When they’re not eating, the rhinos are usually soaking, spending as much as 60 percent of their waking hours in muddy water. This protects their skin from sun, dehydration, and insect bites. It’s also a social time. Although the males are territorial, it’s common to see two or more wallowing together. And unlike the rhinos’ African counterparts, they use their horns for digging up roots and foraging for food, not for fighting.
Clumps of lavender spider flower (Cleome hassleriana) bloom around them in the grasslands. Animal trackers say the plants proliferate where rhinos defecate regularly, making the flowery mounds an easy way to identify rhino territory in conjunction with other signs. This is exactly how the Bodo and other communities that live on the peripheries of Manas and Kaziranga used to track them in the past.
That poachers only recently cleared Manas of its rhinos is one of the reasons it made such a good candidate as a location for their recovery. It was “a strong indicator to suggest that the area was suitable for the species from a habitat perspective,” says Amit Sharma, who leads the rhino program at World Wildlife Fund (WWF) India. Plus, the Manas Wildlife Sanctuary, part of the 280,000-hectare Manas Tiger Reserve, had a larger area to support a larger rhino population. In 2005, the Assam state government, Bodoland Territorial Council, the forest department, and conservation organizations like WWF India and Wildlife Trust of India, among others, initiated a project called India Rhino Vision 2020. Their goal was ambitious: to increase the rhino population in Assam to 3,000 by 2020 by translocating individuals from Kaziranga, where they were still numerous, to viable habitats like Manas, where they’d been extirpated.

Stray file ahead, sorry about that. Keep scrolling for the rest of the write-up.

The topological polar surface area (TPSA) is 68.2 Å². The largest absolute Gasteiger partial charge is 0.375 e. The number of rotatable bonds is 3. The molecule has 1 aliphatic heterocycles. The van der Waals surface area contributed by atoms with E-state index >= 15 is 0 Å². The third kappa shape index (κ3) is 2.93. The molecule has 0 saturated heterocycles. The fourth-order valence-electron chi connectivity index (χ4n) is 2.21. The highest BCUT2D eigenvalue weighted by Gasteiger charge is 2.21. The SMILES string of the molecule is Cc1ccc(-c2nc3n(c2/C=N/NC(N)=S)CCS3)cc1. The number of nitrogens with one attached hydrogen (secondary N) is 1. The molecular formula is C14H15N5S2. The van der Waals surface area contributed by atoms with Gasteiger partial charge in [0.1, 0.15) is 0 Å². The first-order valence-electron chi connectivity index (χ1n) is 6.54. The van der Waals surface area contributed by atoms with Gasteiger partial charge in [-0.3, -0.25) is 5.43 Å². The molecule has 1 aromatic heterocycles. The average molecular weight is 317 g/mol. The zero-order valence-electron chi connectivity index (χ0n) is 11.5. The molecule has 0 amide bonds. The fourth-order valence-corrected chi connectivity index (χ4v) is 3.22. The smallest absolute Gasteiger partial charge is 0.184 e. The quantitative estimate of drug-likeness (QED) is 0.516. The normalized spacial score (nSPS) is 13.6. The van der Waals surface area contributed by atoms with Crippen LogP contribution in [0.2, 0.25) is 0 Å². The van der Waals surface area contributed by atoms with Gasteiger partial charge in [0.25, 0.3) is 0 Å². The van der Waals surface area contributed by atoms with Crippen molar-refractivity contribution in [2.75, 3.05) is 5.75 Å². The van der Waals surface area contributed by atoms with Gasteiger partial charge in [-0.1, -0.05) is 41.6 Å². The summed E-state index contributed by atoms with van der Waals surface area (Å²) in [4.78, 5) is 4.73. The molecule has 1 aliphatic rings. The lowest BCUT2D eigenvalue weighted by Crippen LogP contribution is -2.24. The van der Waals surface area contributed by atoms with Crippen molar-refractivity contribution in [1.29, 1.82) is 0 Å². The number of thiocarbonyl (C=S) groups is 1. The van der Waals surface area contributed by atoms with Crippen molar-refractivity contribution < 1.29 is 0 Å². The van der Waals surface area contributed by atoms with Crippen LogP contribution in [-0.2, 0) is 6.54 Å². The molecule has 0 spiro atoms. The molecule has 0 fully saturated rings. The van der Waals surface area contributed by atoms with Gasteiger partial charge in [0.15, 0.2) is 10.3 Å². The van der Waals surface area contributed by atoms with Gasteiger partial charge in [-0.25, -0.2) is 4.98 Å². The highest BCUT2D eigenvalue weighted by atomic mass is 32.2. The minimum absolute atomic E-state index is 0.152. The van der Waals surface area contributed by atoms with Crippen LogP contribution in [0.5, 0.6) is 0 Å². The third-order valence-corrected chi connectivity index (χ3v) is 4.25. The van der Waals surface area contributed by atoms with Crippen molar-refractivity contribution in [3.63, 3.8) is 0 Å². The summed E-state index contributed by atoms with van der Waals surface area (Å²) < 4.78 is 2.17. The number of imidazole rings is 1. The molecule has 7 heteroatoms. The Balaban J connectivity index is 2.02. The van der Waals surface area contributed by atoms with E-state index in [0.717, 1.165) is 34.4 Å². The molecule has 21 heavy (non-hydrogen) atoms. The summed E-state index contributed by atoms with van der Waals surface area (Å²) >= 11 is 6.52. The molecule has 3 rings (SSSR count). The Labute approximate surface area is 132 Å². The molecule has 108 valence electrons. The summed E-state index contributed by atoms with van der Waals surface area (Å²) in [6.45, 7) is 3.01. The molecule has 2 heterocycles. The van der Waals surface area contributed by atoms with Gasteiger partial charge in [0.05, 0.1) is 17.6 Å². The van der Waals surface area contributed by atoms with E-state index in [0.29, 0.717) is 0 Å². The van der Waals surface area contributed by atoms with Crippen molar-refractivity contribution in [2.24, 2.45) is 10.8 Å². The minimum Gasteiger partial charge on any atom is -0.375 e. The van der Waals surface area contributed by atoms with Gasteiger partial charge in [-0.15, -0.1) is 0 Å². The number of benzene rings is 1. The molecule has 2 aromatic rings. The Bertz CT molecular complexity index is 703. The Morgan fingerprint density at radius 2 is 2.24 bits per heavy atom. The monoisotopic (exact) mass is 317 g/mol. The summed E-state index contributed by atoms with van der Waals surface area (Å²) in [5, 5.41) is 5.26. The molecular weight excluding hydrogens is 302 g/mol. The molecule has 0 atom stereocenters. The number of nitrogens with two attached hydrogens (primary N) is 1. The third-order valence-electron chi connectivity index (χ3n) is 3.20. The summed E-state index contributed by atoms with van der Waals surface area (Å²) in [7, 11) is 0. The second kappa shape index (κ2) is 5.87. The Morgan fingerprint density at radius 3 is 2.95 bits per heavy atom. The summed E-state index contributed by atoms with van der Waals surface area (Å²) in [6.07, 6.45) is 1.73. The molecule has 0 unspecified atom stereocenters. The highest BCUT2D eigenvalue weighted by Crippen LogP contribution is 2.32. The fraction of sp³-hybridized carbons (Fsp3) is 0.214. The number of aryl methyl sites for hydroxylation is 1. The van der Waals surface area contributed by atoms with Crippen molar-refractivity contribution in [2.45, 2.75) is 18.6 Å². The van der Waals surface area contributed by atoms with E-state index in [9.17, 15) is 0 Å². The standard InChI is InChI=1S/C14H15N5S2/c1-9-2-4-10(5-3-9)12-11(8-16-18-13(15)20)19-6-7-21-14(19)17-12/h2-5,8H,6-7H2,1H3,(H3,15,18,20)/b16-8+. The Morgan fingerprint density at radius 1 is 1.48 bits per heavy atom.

As Rhino Vision 2020 got underway, adult wild rhinos in other forests of Assam were identified to be moved, to help repopulate Manas. Also, four rhino calves were being hand-reared in Kaziranga National Park’s Center for Wildlife Rehabilitation and Conservation, established in 2002 by Wildlife Trust of India, the forest department and the International Fund for Animal Welfare. Between 2006 to 2008, the rehabilitation center moved these orphans to a large enclosure within a solar-electric fence in Manas, where they familiarized themselves with their new habitat under animal keepers’ supervision before release into the wild.